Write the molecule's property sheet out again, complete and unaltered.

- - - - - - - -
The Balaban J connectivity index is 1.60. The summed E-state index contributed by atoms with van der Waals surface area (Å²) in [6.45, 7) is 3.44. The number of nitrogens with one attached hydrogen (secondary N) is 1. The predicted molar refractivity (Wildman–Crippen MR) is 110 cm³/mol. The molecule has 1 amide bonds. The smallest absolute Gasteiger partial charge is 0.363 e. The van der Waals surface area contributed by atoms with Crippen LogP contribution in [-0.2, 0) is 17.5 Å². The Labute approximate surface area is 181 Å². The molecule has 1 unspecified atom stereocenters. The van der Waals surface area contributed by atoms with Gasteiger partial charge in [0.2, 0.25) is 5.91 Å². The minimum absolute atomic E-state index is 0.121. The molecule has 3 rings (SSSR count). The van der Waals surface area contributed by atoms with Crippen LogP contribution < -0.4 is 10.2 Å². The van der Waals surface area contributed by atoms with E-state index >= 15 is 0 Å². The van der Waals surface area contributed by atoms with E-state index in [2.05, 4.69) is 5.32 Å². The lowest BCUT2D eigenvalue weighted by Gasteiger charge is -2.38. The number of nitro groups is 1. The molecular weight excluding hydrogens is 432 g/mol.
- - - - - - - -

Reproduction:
The Balaban J connectivity index is 1.60. The summed E-state index contributed by atoms with van der Waals surface area (Å²) in [6.45, 7) is 3.44. The number of nitrogens with one attached hydrogen (secondary N) is 1. The predicted molar refractivity (Wildman–Crippen MR) is 110 cm³/mol. The molecule has 1 amide bonds. The smallest absolute Gasteiger partial charge is 0.363 e. The van der Waals surface area contributed by atoms with Crippen LogP contribution in [-0.2, 0) is 17.5 Å². The Labute approximate surface area is 181 Å². The molecule has 1 unspecified atom stereocenters. The van der Waals surface area contributed by atoms with Gasteiger partial charge in [0.2, 0.25) is 5.91 Å². The minimum absolute atomic E-state index is 0.121. The molecule has 3 rings (SSSR count). The van der Waals surface area contributed by atoms with Crippen LogP contribution < -0.4 is 10.2 Å². The van der Waals surface area contributed by atoms with E-state index >= 15 is 0 Å². The van der Waals surface area contributed by atoms with E-state index in [2.05, 4.69) is 5.32 Å². The lowest BCUT2D eigenvalue weighted by Gasteiger charge is -2.38. The number of nitro groups is 1. The molecular weight excluding hydrogens is 432 g/mol.